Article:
TWISP, Wash. -- Heart failure effects an estimated 6.5 Million people in the United States and 25 million people worldwide.
It is a condition where the heart's muscles slowly weaken and loses its ability to pump enough oxygen- rich blood to the body. UW Medicine in Seattle is part of a clinical trial that could give hope for the elderly and people who are too sick for surgery.
Edward Ward, 74, is from Twisp, and the first patient on the west coast, 14th in the country and 25th in the world to undergo this experimental procedure.
"It's nice to have full breaths," Ward said.
Last year, was something completely different for Ward.
"I was heavier, full of water, crept up on me so slow. I just really didn't understand what was going on, it was so gradual, then when it hit me it let me know that it was there,” Ward explained.
He could not walk very far or perform very simple tasks without experiencing shortness of breath and fatigue.
"Normally, I'd work hard in the summertime yards and lawn digging this that and the other, cause I live on the river there and got lots of lawns and lots of landscaping and flowers and gardens. I just couldn't do it last year, I just couldn't do it and then crashed and burned," he said. .
He chalked it up to being a little out of shape and put off seeing his family doctor as long as he could.
After that visit, he knew he could not wait to see a cardiologist.
“I'd be dead by then,“ he said.
Several rounds of tests later, Ward was diagnosed with heart failure and what he calls, a leaky mitral valve.He was then referred to the structural heart team at UW Medicine in Seattle.
"When he was referred to me back in the fall he was having class three, class four heart failure, he could only walk about 20 feet before he got short of breath before he had to stop, so very limiting for him," Dr. Creighton Don, UW Interventional Cardiologist said.
Ward was also diagnosed with Functional Mitral Regurgitation or FMR, a common but serious disease that occurs when the wall of the heart becomes enlarged to the point that it pulls apart and stretches the muscles and valves inside the heart. The condition causes blood to flow backwards and into the lungs. The lungs become congested with blood and fluid causing severe breathing problems in patients.
There is no cure for heart failure or FMR. About half of the people who develop heart failure die within five years of diagnosis. He had no idea how much time he had left.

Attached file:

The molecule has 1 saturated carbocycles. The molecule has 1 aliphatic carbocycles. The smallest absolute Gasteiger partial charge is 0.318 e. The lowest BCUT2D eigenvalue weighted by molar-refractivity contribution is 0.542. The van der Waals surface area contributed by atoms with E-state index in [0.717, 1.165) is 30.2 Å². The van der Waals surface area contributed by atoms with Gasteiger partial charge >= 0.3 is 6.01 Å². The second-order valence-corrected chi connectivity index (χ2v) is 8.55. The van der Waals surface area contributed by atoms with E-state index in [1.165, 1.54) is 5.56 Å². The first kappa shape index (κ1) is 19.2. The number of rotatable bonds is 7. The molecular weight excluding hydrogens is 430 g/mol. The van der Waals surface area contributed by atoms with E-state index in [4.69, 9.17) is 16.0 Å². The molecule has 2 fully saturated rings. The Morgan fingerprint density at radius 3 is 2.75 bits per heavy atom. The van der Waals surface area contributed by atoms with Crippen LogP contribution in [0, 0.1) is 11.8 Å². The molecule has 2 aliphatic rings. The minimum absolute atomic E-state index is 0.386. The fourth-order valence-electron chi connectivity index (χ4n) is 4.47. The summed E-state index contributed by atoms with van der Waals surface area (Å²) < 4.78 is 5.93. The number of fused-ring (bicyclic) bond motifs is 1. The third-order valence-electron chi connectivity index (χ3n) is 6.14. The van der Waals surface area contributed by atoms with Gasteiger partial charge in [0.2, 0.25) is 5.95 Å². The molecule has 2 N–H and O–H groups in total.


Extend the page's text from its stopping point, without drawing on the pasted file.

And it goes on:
"I didn't sleep for three weeks, afraid to, I didn't think I'd wake up," Ward explained.
He did not give up. Just a month after an experimental minimally invasive heart surgery, years have been added to his life. He has made progress thanks to the miracle of modern medicine. While the combination of his age and heart failure made him a high risk for conventional heart surgery, he was the perfect patient to participate in a national study.
"After we tuned him up medically, he was probably in reasonable condition for surgery but he was still high risk. Again the problem with just fixing the valve instead of a ventricular problem will not be solved with surgery alone," Don said.
The heart team at the University Of Washington Medical Center offered him an alternative therapy called 'The Accucinch Procedure.' Doctors threaded a catheter, a tube with a small opening, through Ward's leg and into his heart where a collar-like device designed with a cable and series of anchors was implanted to treat the root cause of Ward’s heart failure .
It is the first therapy of its kind. The cable connecting the anchors was then tightened to cinch the anchors together like a belt. This seemingly simple device, developed by Ancora Heart, is intended to strengthen and decrease the size of the heart, reduce symptoms and improve the quality of life for patients. Doctors are happy with Wards first follow up appointment.
“Once we discovered a technology that was affective, we started realizing that there are a lot of patients sitting in nursing homes or who are on hospice or who were not even seeing a physician who were told there were no options and there are a lot of these patients who have come out of the woodwork so to speak that we can offer a benefit to, “Don said.
Ward may be older but he feels young at heart.
“I'm gonna be 75-years-old. I guess you could say I'm up there, but not so bad that I don’t have another five or ten in me at least, ya know? So, I feel to good to think I’m over the hill ya know, never think that yet but anyway I’m having a good time with it because I feel so good," Ward explained.
The procedure has been proven effective in animals, but doctors are still learning how the device behaves in humans. Don said they are just scratching the surface at this point, but within 10 years this procedure will be as commonplace as the stents that are used to treat patients with blocked arteries.
UW Medicine is evaluating prospective candidates for the clinical trial.
Kate Jordan, research coordinator for UW Medical Center is the best contact for prospective trial enrollees. You can email her at Jordank1@uw.edu